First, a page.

Joel Gion - (and the Primary Colours) Hoxton Bar and Kitchen, London, 29/9/2014

  by Benjamin Howarth

published: 14 / 11 / 2014

Joel Gion - (and the Primary Colours) Hoxton Bar and Kitchen, London, 29/9/2014

Ben Howarth watches Brian Jonestown Massacre member Joel Gion play an erratic set at the Hoxton Bar and Kitchen in London


The hipster's hipster, Joel Gion cuts a slightly detached figure onstage, even when prancing around his mike stand shaking maracas. Steadfastly devoted to his own idea of cool – right down to bushy sideburns, a John Lennon cord cap and a biker-style ill-fitted jacket – Gion gives the impression of being less a revivalist, and more someone who genuinely believes he's a contemporary of the ‘Nuggets’ generation. Best known as the man shaking a tambourine in the Brian Jonestown Massacre, the decision of BJM mainman Anton Newcombe to relocate to Berlin left Gion at a loose end. He passed his time DJing in his native San Francisco, and then – as much to his own surprise as anyone else – began writing his own songs. Touring Europe in support of his recently released debut album 'Apple Bonkers', Gion drew a mixed bag of curious indie kids and BJM diehards to a three-quarters full Hoxton Bar on a Monday night. His dense fug of smoky psych-rock and Beatlesy pop goes down well, even if it doesn't seem like many in the crowd are familiar with the songs. At its best, this was an enjoyable set – Gion's songs are simple but catchy, and his band, made up partly of friends from the BJM and partly of members of London-based support band the See See, do a decent job replicating the album's blend of psych and shoegaze. In particular, the two tracks that bookend the album stood out – 'Yes' with its laconic drawl countering bubblegum harmonies, and the defiant kiss off, 'Don't Let the Fuckers Bring You Down'. Alas, Gion remains an inexperienced frontman and it was this which pulled the show back from being in the very top drawer. At times, you felt the set drifted along – Gion himself unsure whether he should be concentrating on performing for the crowd or on his (fairly rudimentary) guitar playing. The band were enjoying the last night of their UK tour, but you didn't get the impression they were totally immersed in the performance. The root of this was that Gion's thin voice – engaging on record – was often totally lost in the mix, as were the little details (unusual percussion, keyboard fills) that made the album one of the year's surprise treats. That said, it was by no means unenjoyable. Perhaps it was simply the case that we'd already seen a far more impressive set from the experienced See See. Perhaps Gion - despite the recognition of his links with the BJM - should have played as the support act. The See See, in many ways kindred spirits of Gion, played songs from their forthcoming album, which on the strength of this, promises much. Perhaps less naturally tuneful than Gion, they fizzed with added intensity, and gave the impression of a band on the cusp of a breakthrough.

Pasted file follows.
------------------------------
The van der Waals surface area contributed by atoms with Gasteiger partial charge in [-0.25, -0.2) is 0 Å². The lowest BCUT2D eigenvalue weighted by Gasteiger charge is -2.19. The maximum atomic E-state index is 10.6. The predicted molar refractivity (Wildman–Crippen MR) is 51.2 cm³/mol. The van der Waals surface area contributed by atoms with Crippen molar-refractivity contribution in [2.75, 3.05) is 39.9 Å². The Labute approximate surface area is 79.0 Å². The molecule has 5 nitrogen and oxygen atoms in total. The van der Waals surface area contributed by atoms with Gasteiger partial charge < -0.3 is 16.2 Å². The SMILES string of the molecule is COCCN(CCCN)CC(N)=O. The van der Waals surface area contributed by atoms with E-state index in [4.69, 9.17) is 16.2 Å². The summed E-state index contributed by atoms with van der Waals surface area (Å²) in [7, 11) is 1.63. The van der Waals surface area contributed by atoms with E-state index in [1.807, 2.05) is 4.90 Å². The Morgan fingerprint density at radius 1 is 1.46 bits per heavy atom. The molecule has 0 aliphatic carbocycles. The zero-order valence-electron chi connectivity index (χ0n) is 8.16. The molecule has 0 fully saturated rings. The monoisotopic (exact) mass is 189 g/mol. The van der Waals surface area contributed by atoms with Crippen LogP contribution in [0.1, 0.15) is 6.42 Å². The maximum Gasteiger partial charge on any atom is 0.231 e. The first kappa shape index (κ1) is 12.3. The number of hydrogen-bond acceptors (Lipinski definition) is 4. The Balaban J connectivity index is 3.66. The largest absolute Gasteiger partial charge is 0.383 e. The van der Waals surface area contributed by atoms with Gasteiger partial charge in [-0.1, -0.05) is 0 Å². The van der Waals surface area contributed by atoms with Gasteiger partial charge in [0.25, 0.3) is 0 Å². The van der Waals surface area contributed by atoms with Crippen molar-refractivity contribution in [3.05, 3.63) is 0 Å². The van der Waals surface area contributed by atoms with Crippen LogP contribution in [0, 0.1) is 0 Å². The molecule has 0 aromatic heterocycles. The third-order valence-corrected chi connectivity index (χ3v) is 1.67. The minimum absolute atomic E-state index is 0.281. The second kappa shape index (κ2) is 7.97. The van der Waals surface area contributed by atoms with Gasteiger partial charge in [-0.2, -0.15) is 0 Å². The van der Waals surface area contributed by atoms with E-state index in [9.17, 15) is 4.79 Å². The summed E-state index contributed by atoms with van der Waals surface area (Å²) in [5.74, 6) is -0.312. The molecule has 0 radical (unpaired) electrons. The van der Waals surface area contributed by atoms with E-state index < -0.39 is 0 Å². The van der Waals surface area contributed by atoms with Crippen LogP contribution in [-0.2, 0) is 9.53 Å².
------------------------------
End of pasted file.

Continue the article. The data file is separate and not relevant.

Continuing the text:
Also at Hoxton Bar and Kitchen, London

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Joel Gion - (and the Primary Colours) Hoxton Bar and Kitchen, London, 29/9/2014

Joel Gion - (and the Primary Colours) Hoxton Bar and Kitchen, London, 29/9/2014

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Apple Bonkers (2014)
Excellent debut solo album from until now under-accomplishing Brian Jonestown Massacre percussionist, Joel Gion

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